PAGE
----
Oι ομιλίες δίνονται (πλην εξαιρέσεων) στην Αίθουσα Τηλεσυσκέψεων,
όροφος, Kέντρο Δικτύων, στο Tμήμα Πληροφορικής & Tηλεπικοινωνιών,
και μεταδίδονται σε πραγματικό χρόνο στο διαδίκτυο. Για οδηγίες
σύγχρονης παρακολούθησης και παρακολούθησης των αποθηκευμένων video,
Φυσική πρόσβαση με λεωφορείο
|(σε κίτρινο η αμέσως προσεχής ομιλία)|
Παρ. 28 Νοεμβρίου
of modular robots
Παρ. 24 Οκτωβρίου
** 11.00 **
Diffusion MRI : Models, Algorithms and Applications (abstract)
** Aίθουσα Δ' **
(Institute of Computer Science - FORTH)
|Bio-inspired pedundulatory robotic locomotion (abstract)|
** Aμφιθέατρο **
(Verimag Lab, FRANCE)
Quest for Correctness: Beyond
Verification (abstract) (PDF)
(INRIA, Sophia-Antipolis Mediterranee, France)
Methods for Solving Polynomial Equations
A modular robot consists of several identical individual components (modules) attached together. Groups of modules may co-operate to produce local or global reconfigurations of the robot shape. In this talk, I will discuss algorithmic issues in the reconfiguration of Telecube and Crystalline robots, whose components are shaped as cubes.
The total number of sufficient motions for any reconfiguration depends on the level of "physical realism" that is chosen to be modeled (e.g., bounds on physical strength or maximum velocity). Some of the recent bounds obtained are not yet tight, and thus present themselves as interesting open problems.
Πέμ. 16 Οκτωβρίου, 2μμ **
Aίθουσα Δ' **
Dimitris P. Tsakiris (Institute of Computer Science - FORTH)
Control of movement, and its relationship to sensing and perception, is one of the most significant issues for emerging robotic applications dealing with unstructured and tortuous environments. Such applications occur, among other domains, in industrial site inspection, in search-and-rescue operations, in planetary exploration, and even in the endoluminal access to the human body. Drawing inspiration from biology, where such problems have been effectively addressed by the evolutionary process, can help in overcoming limitations of present-day robotic systems and in designing agile robots, able to adapt robustly to a variety of environmental conditions.
This talk will focus on work inspired by organisms locomoting by body undulations. In particular, a class of marine worms, the polychaete annelids, offers an intriguing biological paradigm of locomotion on sand, mud, sediment, as well as underwater: the variety of their morphology, sensory apparatus and nervous system structure is a direct consequence of their adaptation to so diverse habitats. Such locomotion capabilities could benefit, if properly replicated, robotic systems functioning in unstructured environments.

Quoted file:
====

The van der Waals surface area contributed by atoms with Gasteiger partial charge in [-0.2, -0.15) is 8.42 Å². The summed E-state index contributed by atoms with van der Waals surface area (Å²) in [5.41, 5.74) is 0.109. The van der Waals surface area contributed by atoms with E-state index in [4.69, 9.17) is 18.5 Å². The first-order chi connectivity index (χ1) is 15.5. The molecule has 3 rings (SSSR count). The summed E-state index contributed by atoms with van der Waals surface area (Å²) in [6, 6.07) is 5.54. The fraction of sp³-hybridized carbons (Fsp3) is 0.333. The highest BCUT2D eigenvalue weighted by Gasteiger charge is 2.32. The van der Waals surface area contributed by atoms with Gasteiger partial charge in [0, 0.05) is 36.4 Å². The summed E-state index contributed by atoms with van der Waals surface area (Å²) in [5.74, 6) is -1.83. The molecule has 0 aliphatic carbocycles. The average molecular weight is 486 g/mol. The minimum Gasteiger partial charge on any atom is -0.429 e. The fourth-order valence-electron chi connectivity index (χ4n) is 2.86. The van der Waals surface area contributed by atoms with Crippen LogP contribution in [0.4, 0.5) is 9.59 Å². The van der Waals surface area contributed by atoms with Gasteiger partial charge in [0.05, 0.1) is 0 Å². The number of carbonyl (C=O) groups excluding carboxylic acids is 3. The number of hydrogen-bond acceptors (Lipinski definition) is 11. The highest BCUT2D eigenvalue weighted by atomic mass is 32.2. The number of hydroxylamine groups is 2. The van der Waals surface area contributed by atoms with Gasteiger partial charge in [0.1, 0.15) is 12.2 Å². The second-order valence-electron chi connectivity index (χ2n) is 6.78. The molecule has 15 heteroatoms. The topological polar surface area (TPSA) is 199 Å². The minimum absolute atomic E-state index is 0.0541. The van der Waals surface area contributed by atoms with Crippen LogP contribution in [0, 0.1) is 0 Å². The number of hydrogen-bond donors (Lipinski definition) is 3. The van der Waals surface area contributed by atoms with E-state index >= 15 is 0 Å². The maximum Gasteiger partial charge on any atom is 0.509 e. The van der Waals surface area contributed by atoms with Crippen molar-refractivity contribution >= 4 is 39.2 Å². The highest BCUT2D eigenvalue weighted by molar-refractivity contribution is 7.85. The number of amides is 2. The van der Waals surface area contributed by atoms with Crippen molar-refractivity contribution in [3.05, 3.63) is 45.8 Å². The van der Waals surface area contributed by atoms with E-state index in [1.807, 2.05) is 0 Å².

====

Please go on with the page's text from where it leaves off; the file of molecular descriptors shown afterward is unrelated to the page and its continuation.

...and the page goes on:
The described work focuses on the use of detailed computational models for the mechanics, sensing and motion control of this type of bio-inspired robotic locomotion; these models involve the dynamics of the system's motion, its interaction with the environment and neural control by central pattern generators. Dedicated computational tools (the SIMUUN simulation environment) have been developed. These are exploited to study the generation of novel pedundulatory robotic locomotion gaits, which combine body undulations with the action of numerous leg-like appendages. Appropriate use of sensory information leads to reactive behaviors, a first step towards adaptation of these robotic systems to their environment. A number of robotic prototypes have been developed, which demonstrate the generation of pedundulatory gaits and reactive behaviors on a variety of unstructured, granular and deformable locomotion substrates.
Dr. Dimitris P. Tsakiris is a Principal Researcher at the Institute of Computer Science of the Foundation for Research and Technology - Hellas (FORTH) in Heraklion, Greece, and a faculty member of the Graduate Program in the Brain and Mind Sciences of the University of Crete. He holds a B.S. degree from the Department of Electrical Engineering of the National Technical University of Athens, Greece, and M.S. and Ph.D. degrees from the Department of Electrical Engineering of the University of Maryland at College Park, USA. Prior to his current appointment, he was a Marie Curie/TMR postdoctoral fellow with the robotics group Icare of the Institut National de Recherche en Informatique et en Automatique (INRIA) in Sophia-Antipolis, France. His research interests lie in the areas of biologically-inspired robotics, sensor-based navigation and control, undulatory locomotion, nonlinear control and computational vision. He is a principal investigator and co-investigator of several national and European R&D projects, related to his research interests, and is currently leading the ICS-FORTH efforts on pedundulatory and hyper-redundant robotics and on robot-assisted endoscopy.